Lab Manager | Run Your Lab Like a Business
A red ear slider turtle on a rock by a stream
iStock, mojkan

Do Warmer Temperatures Make Turtles Better Mothers?

New finding suggests how and why temperatures determine the sex of turtles

by Duke University
Register for free to listen to this article
Listen with Speechify
0:00
5:00

DURHAM, NC — Warmer temperatures are known to make more turtle eggs become female hatchlings, but new research out of Duke University shows that those females also have a higher capacity for egg production, even before their sex is set.

This finding may explain why many animals besides turtles have temperature-dependent sex determination and why the system persists, despite seeming like a risky strategy. It may also provide a troubling glimpse of what could lie ahead in a warming world.

Get training in Lab Crisis Preparation and earn CEUs.One of over 25 IACET-accredited courses in the Academy.
Lab Crisis Preparation Course

What the researchers found, as published in the journal Current Biology, is that the number of “germ cells”—pre-eggs—that an embryo carries is increased by higher incubation temperatures. In fact, they found that those germ cells themselves play a role in the embryo becoming female.

“Sex determination by temperature isn’t just one mechanism,” said senior author Blanche Capel, the James B. Duke Distinguished Professor of Cell Biology in the Duke School of Medicine. “Higher temperatures seem to affect sex determination in incremental ways through multiple cell types in the embryo.”

The more abundant germ cells themselves seem to drive feminization, said Boris Tezak, a postdoctoral researcher in the Capel lab who led this project. “The temperatures that produce females are also the temperatures that increase germ cell number,” he said.

Higher numbers of germ cells are known to control female development in fish as well, Capel said. But to prove the point that more germ cells lead to female turtles, they removed some germ cells from red-eared slider embryos raised at an intermediate temperature that should have yielded 50-50 proportions, and saw more males than expected.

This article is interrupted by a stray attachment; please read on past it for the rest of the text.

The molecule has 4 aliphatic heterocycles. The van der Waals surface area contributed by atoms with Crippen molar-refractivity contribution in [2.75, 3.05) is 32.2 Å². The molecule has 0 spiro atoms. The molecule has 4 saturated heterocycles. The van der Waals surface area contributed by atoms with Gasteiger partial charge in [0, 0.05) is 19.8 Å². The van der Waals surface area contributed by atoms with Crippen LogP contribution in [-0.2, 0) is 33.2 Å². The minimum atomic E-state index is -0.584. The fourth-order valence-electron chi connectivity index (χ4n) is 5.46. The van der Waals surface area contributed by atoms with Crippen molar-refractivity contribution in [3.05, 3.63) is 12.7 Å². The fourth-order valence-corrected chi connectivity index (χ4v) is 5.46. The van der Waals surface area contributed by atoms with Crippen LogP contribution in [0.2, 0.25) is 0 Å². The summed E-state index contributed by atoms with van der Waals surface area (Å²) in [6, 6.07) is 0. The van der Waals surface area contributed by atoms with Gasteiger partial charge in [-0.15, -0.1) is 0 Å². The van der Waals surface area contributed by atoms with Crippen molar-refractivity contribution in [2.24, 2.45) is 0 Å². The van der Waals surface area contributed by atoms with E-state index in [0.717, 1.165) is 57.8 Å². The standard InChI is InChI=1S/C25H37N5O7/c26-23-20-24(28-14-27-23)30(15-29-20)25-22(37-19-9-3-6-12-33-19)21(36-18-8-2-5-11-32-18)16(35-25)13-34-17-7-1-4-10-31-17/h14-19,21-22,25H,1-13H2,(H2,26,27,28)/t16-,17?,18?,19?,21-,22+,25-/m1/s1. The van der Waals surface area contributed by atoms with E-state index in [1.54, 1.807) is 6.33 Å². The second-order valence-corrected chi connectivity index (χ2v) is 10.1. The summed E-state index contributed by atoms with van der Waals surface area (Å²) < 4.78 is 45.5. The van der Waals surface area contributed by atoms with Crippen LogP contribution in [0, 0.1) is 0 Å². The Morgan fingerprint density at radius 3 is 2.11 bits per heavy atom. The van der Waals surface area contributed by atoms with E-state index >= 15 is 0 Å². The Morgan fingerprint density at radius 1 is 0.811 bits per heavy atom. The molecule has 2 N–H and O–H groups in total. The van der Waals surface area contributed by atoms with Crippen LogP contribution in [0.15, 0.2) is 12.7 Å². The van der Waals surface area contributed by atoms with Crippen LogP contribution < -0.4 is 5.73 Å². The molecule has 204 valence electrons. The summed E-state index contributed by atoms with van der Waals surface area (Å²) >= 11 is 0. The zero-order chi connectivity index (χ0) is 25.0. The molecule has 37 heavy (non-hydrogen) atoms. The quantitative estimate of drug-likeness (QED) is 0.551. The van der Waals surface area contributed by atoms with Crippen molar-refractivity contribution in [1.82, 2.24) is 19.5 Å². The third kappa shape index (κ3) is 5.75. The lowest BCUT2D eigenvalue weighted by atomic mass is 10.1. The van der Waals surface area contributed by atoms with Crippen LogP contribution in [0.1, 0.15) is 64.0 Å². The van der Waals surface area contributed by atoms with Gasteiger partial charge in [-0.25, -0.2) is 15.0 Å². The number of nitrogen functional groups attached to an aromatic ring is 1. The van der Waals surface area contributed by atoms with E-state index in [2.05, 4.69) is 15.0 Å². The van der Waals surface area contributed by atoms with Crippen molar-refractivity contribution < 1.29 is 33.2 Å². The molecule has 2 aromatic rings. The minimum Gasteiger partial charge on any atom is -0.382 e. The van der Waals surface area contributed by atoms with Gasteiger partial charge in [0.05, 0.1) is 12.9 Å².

Scientists have known about temperature-dependent sex development for decades and have found it in many different parts of the tree of life, apparently because it evolved multiple times in multiple ways.

“It popped up everywhere,” Tezak said. “It seems like a really risky strategy, especially in the context of weather variations and climate change, so why would this system persist?”

They think it’s because temperature-dependent sex development creates a reproductive advantage.

“A female that hatches with more germ cells is presumably more reproductively fit—it increases her reproductive potential to carry more eggs,” Tezak said. “We’ve linked the female pathway to the increased number of germ cells, and if that does make her more reproductively fit, that would go a long way toward explaining why temperature-dependent sex development persists.”

As global temperatures continue to rise, the question becomes: what will happen to the turtles and other temperature-sensitive breeders? “We’ll be looking at how further increases in temperature will affect the pool of germ cells,” Tezak said. “Will it produce less-fit females?”

To answer these questions, Tezak carefully nurtures clutches of red-eared slider eggs obtained from a Louisiana breeder in plastic boxes filled with moist medium and kept at a constant temperature in the lab. One incubator runs at 26 degrees Celsius, producing more males. Another is at 31 degrees, the optimum temperature for producing more females.

When he takes out one of each to check on their progress with a very bright light, the embryo that was incubated warmer is markedly larger and more active inside the egg.

“We are hypothesizing that there’s a temperature ‘sweet-spot,’” Capel said. “There is a short range where you get a large number of germ cells, and beyond that you start to see declines,” Capel said.

“We have incubated some eggs at 33.5 degrees, only two and a half degrees higher than the optimal temperature for females,” Tezak said. “It created some really wonky embryos—there were cyclops and two-headed embryos. We haven’t counted their germ cells yet.”

The lab is also about to take delivery on some alligator eggs to continue the temperature experiments. Alligators are known to produce females at low temperatures and males at high temperatures, the opposite pattern from the red-eared slider turtle. However, the low temperature in alligators is the same as the high temperature in turtles, so both species produce females at 31 degrees Celsius. “The interesting question is whether we see more germ cells in both species at this temperature,” Tezak said.

- This press release was originally published on the Duke University website